Friday, May 23, 2008

Creative timekeeping

In the news:

Hillary Clinton today brought up the assassination of Sen. Robert Kennedy while defending her decision to stay in the race against Barack Obama.

"My husband did not wrap up the nomination in 1992 until he won the California primary somewhere in the middle of June, right? We all remember Bobby Kennedy was assassinated in June in California. I don't understand it," she said, dismissing calls to drop out.
It depends on what the meaning of the word "June" is.

In 1968, the New Hampshire primary took place on March 12. RFK was assassinated less than three months later, on June 5. (He died on June 6.)

In 1992, the Iowa caucuses took place on February 10. Bill Clinton won the California primary less than four months later, on June 3. Writing in the New York Times on June 14, 1992, Tom Wicker noted that "By the time the California primary rolled around two weeks ago, Clinton had the nomination all but in the bag" [my emphasis].

This year's Iowa caucuses took place on January 3, so the 2008 equivalents of June 1968 and June 1992 would be late March and early May. The Clinton campaign's use of "June" as a fixed reference point by which to judge the appropriate length of a campaign is transparently dishonest. And to invoke a political assassination while explaining why one is continuing a campaign: my mind reels.

I now realize that any attempt to think about the Clinton campaign in relation to kleos may be misguided. Kleos functions in a culture of shame, where the abiding concern is what others will think of you. The Clinton campaign at this point is beyond shameless.

Related post
Creative counting
Hillary Clinton and kleos

comments: 7

Norman said...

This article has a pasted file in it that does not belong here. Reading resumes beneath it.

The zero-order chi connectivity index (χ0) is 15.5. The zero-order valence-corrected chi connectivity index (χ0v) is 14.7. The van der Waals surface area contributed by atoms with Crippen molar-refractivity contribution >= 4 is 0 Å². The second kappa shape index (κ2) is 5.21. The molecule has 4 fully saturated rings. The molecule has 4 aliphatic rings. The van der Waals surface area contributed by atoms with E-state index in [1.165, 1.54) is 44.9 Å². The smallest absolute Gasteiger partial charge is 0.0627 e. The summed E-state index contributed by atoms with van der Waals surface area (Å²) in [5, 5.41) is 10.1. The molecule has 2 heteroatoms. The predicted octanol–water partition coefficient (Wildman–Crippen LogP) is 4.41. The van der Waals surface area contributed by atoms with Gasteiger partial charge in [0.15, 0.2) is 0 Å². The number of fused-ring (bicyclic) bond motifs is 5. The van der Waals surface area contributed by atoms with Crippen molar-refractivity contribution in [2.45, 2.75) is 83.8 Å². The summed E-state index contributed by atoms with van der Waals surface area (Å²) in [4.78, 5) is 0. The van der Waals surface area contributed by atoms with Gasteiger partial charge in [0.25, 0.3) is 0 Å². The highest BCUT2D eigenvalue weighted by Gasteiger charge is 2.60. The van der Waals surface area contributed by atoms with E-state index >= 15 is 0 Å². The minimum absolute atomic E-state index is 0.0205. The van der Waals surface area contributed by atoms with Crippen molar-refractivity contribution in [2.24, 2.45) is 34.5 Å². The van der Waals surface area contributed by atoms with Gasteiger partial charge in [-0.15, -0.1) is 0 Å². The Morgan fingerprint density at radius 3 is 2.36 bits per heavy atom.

What's going on with her? Why can't she just show a little class and bow out gracefully? Her strategy, apparently, is to hammer away at the "injustice" of the party not recognizing the Florida and Michigan primaries (though these states violated party rules), get her delegates seated and then strong-arm the remaining uncommitted superdelegates into supporting her.

Lee said...

These states may have violated party rules, but the opinion of their Democrats does count, in my view.

And I'm not impressed by bandwagons, even Obama's.

Chaser said...

I have to say, I've been reading your outrage at Clinton here and there and it continues to puzzle me. Politics is a rough business--I grew up in it. Regardless of how much I may support Obama, I'm frankly troubled by his rookie mistakes. If that makes me eeeeevilllll or shameless, so be it. There are times when I look at him and I detect the advice he is getting, and I think...gah, Jimmy Carter, 1976, with a bit more charisma. And that's not the Clinton campaign's fault, no matter how rough they are getting.

Michael Leddy said...

But this "June" situation has nothing to do with an Obama mistake. And shameless is a word I applied only to the Clinton campaign.

I've heard Obama speak and met him briefly (he's the only Senate candidate I can recall who's visited my vote-poor section of "downstate Illinois"). He seems to me to be the best hope the Democratic Party and the country have had in many years. And I hope to vote for Kathleen Sebelius for president in another eight years. : )

Lee said...

Michael, I'm still undecided about Obama, but I will also admit that your outrage is beginning to have the exact opposite of its desired effect. It's beginning, in fact, to take on the tone of a rant. And I don't think the 'June mistakes' are only on one side: Obama and the number of US states, Obama and his apparent ignorance of Memorial Day honors.

Michael Leddy said...

Lee, I'm sure you'll understand if I disagree. I think my comment on "June" is pretty restrained. Keith Olbermann on the RFK remark: that's a rant!

I do though think that the Clinton campaign is shameless: that the pursuit of the nomination makes all other matters insignificant. The campaign seems to have a clear position on the relation of means to end.

Lee said...

I do understand, and of course it's difficult to judge the temper of the campaigns just from media and internet coverage, influential as they are. I miss 'in the flesh' conversations.

That said, I have serious doubts that Obama is not also very clear about his 'means to end' and knows exactly how to use his appeal. The first thing I always ask myself is, why do I like this person? what precisely am I responding to?